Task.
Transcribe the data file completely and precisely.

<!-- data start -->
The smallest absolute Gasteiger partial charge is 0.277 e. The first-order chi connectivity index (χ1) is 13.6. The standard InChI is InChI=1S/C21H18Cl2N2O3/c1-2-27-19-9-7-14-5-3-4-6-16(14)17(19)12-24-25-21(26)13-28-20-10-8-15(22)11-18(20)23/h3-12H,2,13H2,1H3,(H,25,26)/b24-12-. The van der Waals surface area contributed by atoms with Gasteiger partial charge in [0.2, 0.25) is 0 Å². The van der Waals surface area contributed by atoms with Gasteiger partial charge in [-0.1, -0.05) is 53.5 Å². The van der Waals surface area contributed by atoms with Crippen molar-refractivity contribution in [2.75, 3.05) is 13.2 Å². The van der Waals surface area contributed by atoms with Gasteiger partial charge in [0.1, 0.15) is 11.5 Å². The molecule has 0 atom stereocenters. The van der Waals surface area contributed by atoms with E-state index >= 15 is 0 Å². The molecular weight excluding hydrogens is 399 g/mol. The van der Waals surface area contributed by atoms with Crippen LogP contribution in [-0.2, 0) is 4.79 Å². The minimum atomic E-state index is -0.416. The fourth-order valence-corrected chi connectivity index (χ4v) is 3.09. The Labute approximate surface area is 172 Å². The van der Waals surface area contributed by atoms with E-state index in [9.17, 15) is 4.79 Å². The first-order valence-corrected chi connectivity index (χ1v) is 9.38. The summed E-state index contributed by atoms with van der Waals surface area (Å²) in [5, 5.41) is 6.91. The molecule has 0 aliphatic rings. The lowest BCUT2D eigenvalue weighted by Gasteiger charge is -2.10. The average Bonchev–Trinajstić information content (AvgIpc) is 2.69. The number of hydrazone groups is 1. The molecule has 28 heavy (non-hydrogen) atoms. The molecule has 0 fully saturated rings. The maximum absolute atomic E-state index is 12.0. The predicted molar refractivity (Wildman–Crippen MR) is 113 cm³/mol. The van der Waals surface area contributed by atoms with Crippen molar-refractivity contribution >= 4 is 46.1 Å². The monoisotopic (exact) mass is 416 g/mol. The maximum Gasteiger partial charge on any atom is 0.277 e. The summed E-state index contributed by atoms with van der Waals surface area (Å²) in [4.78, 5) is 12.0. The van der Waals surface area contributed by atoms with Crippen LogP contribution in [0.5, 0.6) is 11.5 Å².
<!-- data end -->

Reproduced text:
The smallest absolute Gasteiger partial charge is 0.277 e. The first-order chi connectivity index (χ1) is 13.6. The standard InChI is InChI=1S/C21H18Cl2N2O3/c1-2-27-19-9-7-14-5-3-4-6-16(14)17(19)12-24-25-21(26)13-28-20-10-8-15(22)11-18(20)23/h3-12H,2,13H2,1H3,(H,25,26)/b24-12-. The van der Waals surface area contributed by atoms with Gasteiger partial charge in [0.2, 0.25) is 0 Å². The van der Waals surface area contributed by atoms with Gasteiger partial charge in [-0.1, -0.05) is 53.5 Å². The van der Waals surface area contributed by atoms with Crippen molar-refractivity contribution in [2.75, 3.05) is 13.2 Å². The van der Waals surface area contributed by atoms with Gasteiger partial charge in [0.1, 0.15) is 11.5 Å². The molecule has 0 atom stereocenters. The van der Waals surface area contributed by atoms with E-state index >= 15 is 0 Å². The molecular weight excluding hydrogens is 399 g/mol. The van der Waals surface area contributed by atoms with Crippen LogP contribution in [-0.2, 0) is 4.79 Å². The minimum atomic E-state index is -0.416. The fourth-order valence-corrected chi connectivity index (χ4v) is 3.09. The Labute approximate surface area is 172 Å². The van der Waals surface area contributed by atoms with E-state index in [9.17, 15) is 4.79 Å². The first-order valence-corrected chi connectivity index (χ1v) is 9.38. The summed E-state index contributed by atoms with van der Waals surface area (Å²) in [5, 5.41) is 6.91. The molecule has 0 aliphatic rings. The lowest BCUT2D eigenvalue weighted by Gasteiger charge is -2.10. The average Bonchev–Trinajstić information content (AvgIpc) is 2.69. The number of hydrazone groups is 1. The molecule has 28 heavy (non-hydrogen) atoms. The molecule has 0 fully saturated rings. The maximum absolute atomic E-state index is 12.0. The predicted molar refractivity (Wildman–Crippen MR) is 113 cm³/mol. The van der Waals surface area contributed by atoms with Crippen molar-refractivity contribution >= 4 is 46.1 Å². The monoisotopic (exact) mass is 416 g/mol. The maximum Gasteiger partial charge on any atom is 0.277 e. The summed E-state index contributed by atoms with van der Waals surface area (Å²) in [4.78, 5) is 12.0. The van der Waals surface area contributed by atoms with Crippen LogP contribution in [0.5, 0.6) is 11.5 Å².